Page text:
The woes of the Judiciary seemed to be accentuated by the advent of the December 31st military intervention. Under Rawlings, the horrendous abduction and murder of the three High Court Judges and Major Sam Acquah in June 1982 added a different complexion to the matter. This barbaric happening will also be difficult to erase from memory.
To date, Corporal Amedeka, the main architect of that barbarism, is alive but no one is doing anything to bring him to trial to tell the whole world the truth once and for all so that anybody connected with that dastardly act and not yet found out and punished could be tackled decisively. The Kufuor government blew unnecessary hot air over the matter but couldn’t get Amedeka out for the truth to be told as to whether Kojo Tsikata and the Rawlingses were the masterminds behind that dastardly act.
If anybody can lay hands on Amedeka to reveal what he knows, I think that the public will be relieved to compare notes with the findings of Justice Crabbe’s Special Investigations Board. Then, we can put a closure to that dark spot in our country’s history. But who will bell the cat? The President, Parliament, or the Judiciary?
We are not yet done. The Public Tribunal System that the Rawlings administration instituted before the 4th Republic was a tool that garnered political leverage for the PNDC but attracted the venom of the Ghana Bar Association, which politicized matters and prevailed over its members to boycott proceedings of the Public Tribunals. We are all aware of the impact of the Public Tribunal System on the society.
Under Kufuor, Ghanaians saw the emergence of the “Fast Track Court” system and how it got shrouded in controversy and political intrigues, especially when viewed against the circumstances under which it surfaced. The NPP government sought a speedy trial for opponents in the NDC and used that avenue to effect. The circumstances surrounding the trial of several functionaries of the NDC by such Fast Track Courts—and their operations generally—attest to the problems of the legal system. The Fast Track Courts are still in operation, although under attack from the “go-slow” virus that has eaten deep into the fabric of the traditional court system and rendered it unattractive.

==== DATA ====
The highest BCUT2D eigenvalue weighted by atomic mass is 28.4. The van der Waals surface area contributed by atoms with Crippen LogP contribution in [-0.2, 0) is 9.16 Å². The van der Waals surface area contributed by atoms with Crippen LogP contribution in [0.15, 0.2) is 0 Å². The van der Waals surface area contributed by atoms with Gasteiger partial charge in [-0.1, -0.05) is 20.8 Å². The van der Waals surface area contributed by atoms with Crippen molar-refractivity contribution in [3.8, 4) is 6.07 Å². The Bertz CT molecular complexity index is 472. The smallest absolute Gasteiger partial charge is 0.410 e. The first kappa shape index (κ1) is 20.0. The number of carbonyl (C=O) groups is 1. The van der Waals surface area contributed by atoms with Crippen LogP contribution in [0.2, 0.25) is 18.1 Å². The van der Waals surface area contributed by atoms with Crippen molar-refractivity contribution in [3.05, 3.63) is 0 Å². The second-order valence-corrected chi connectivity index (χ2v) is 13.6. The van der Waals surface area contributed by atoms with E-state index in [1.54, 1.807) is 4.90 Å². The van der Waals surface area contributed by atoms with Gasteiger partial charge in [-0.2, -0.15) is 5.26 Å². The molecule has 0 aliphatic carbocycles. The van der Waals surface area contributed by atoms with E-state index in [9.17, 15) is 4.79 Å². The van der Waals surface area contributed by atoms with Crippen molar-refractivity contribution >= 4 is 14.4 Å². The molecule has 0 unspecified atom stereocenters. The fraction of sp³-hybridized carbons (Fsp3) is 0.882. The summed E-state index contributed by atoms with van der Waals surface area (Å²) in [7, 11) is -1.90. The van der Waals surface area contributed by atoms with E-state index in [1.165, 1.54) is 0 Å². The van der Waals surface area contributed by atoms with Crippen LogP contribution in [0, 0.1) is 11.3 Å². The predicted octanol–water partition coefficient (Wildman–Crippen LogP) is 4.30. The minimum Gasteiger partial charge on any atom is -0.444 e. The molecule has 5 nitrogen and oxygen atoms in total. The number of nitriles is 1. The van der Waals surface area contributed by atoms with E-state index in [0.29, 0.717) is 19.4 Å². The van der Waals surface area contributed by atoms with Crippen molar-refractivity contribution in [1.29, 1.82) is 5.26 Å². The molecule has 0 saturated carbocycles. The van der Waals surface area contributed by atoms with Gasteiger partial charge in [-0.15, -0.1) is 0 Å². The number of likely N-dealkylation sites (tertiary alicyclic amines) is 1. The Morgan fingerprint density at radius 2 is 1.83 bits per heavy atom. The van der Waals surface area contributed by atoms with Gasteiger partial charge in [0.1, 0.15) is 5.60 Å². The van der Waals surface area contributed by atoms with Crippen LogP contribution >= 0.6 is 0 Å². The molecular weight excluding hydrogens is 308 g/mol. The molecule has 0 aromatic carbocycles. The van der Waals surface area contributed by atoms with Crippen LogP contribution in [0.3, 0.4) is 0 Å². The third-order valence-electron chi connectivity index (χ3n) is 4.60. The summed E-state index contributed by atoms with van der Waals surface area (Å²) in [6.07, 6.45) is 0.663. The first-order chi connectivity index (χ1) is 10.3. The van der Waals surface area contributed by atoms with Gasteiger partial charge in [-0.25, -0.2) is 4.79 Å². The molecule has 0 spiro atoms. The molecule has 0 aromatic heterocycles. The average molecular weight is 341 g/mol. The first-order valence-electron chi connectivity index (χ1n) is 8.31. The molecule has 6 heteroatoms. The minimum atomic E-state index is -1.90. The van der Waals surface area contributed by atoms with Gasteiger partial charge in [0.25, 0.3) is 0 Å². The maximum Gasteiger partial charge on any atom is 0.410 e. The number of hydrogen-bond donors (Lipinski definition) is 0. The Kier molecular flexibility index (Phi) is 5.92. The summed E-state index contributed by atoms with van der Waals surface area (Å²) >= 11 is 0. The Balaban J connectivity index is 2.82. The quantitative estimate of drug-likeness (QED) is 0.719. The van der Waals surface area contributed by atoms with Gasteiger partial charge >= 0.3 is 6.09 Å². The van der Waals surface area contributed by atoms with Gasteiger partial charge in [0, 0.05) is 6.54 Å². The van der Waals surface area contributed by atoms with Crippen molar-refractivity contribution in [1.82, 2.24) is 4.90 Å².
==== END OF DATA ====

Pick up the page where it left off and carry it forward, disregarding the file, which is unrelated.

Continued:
Indeed, our legal and entire judicial system is sick. Here is an instance. The successful appointment of ex-convict (Dan Abodakpi) as an Ambassador stands tall for attention. Ironically, it has been carried out by President Mills, someone who is acclaimed for his credentials as a Law Professor. If our laws prohibit ex-convicts from holding public office, what sort of justification will President Mills have for glorifying Dan Abodakpi with this appointment?
And the situation is more alarming when one realizes that no Ghanaian even had the courage to take the Executive to court over this matter. Thus, an ex-convict is basking in glory as an Ambassador, making nonsense of our judicial system.
Then again, the recent ruling by the Supreme Court that convicts (prisoners serving terms for willfully flouting the laws of the land) have the constitutional right to vote in elections tops it all up to confirm that our legal and judicial system stinks to the roof!!
Does incarceration upon conviction for committing a felony not deprive the convict of the freedom, rights, and privileges that law-abiding citizens should enjoy? If we are extending these courtesies to those who have willfully chosen to flout the law, what do we want to suggest? That it is dignifying to fall foul of the law?
What is the assurance that the Judiciary is poised to support us grow our democracy? Betty Mould-Iddrissu, Attorney-General and Minister of Justice, may know how to talk about the importance of the Judiciary in enhancing our democracy; but bluntly put, our Judiciary (as it currently functions) is not ready for such tasks. Listen to her:
“The Judiciary ensures our forward march in constitutional rule to avert any serious risk of constitutional derailment. In discharging its foremost duty and mandate to defend and uphold the Constitution, it ensures that the rule of law prevails”, she said at a recent symposium organized by Lawyers in Search of Democracy (LINSOD), a non-governmental organization (NGO).
That role, she added, should be manifested at all levels—“when the Judiciary protects individuals from the impermissible exercise of state power, from the wrongdoing of others, from the strong, the powerless from the powerful”, as well as when it asserts the legitimate interests of the state in deserving cases. She tied it all in with the Directive Principles of State Policy in Chapter 6 of the 1992 Constitution to confirm that the Judiciary has a major role in Ghana’s political life. No one disputes that fact.
What we dispute is that the Judiciary is capable of doing what is being assigned to it. Given the current deep-seated lapses in our judicial system, this constant politically-motivated rhetoric annoys some of us, especially when we don’t see any serious action by government to help the Judiciary stand on its feet.
(To be continued.)